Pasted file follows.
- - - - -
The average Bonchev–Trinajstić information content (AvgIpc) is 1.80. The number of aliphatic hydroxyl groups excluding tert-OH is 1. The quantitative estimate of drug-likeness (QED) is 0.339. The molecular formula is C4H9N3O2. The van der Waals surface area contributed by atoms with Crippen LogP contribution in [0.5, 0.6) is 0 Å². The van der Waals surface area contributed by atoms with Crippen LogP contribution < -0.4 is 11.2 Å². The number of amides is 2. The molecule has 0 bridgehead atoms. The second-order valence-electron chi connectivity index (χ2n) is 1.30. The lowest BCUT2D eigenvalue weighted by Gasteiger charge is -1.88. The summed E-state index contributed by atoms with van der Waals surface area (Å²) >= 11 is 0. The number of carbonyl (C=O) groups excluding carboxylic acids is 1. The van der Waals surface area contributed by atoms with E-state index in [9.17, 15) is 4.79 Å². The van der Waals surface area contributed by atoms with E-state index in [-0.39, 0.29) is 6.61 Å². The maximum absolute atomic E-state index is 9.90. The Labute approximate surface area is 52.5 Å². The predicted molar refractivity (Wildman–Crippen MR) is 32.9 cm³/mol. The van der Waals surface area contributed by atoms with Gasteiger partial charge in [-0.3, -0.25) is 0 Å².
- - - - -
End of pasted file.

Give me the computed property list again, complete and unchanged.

The average Bonchev–Trinajstić information content (AvgIpc) is 1.80. The number of aliphatic hydroxyl groups excluding tert-OH is 1. The quantitative estimate of drug-likeness (QED) is 0.339. The molecular formula is C4H9N3O2. The van der Waals surface area contributed by atoms with Crippen LogP contribution in [0.5, 0.6) is 0 Å². The van der Waals surface area contributed by atoms with Crippen LogP contribution < -0.4 is 11.2 Å². The number of amides is 2. The molecule has 0 bridgehead atoms. The second-order valence-electron chi connectivity index (χ2n) is 1.30. The lowest BCUT2D eigenvalue weighted by Gasteiger charge is -1.88. The summed E-state index contributed by atoms with van der Waals surface area (Å²) >= 11 is 0. The number of carbonyl (C=O) groups excluding carboxylic acids is 1. The van der Waals surface area contributed by atoms with E-state index in [9.17, 15) is 4.79 Å². The van der Waals surface area contributed by atoms with E-state index in [-0.39, 0.29) is 6.61 Å². The maximum absolute atomic E-state index is 9.90. The Labute approximate surface area is 52.5 Å². The predicted molar refractivity (Wildman–Crippen MR) is 32.9 cm³/mol. The van der Waals surface area contributed by atoms with Gasteiger partial charge in [-0.3, -0.25) is 0 Å².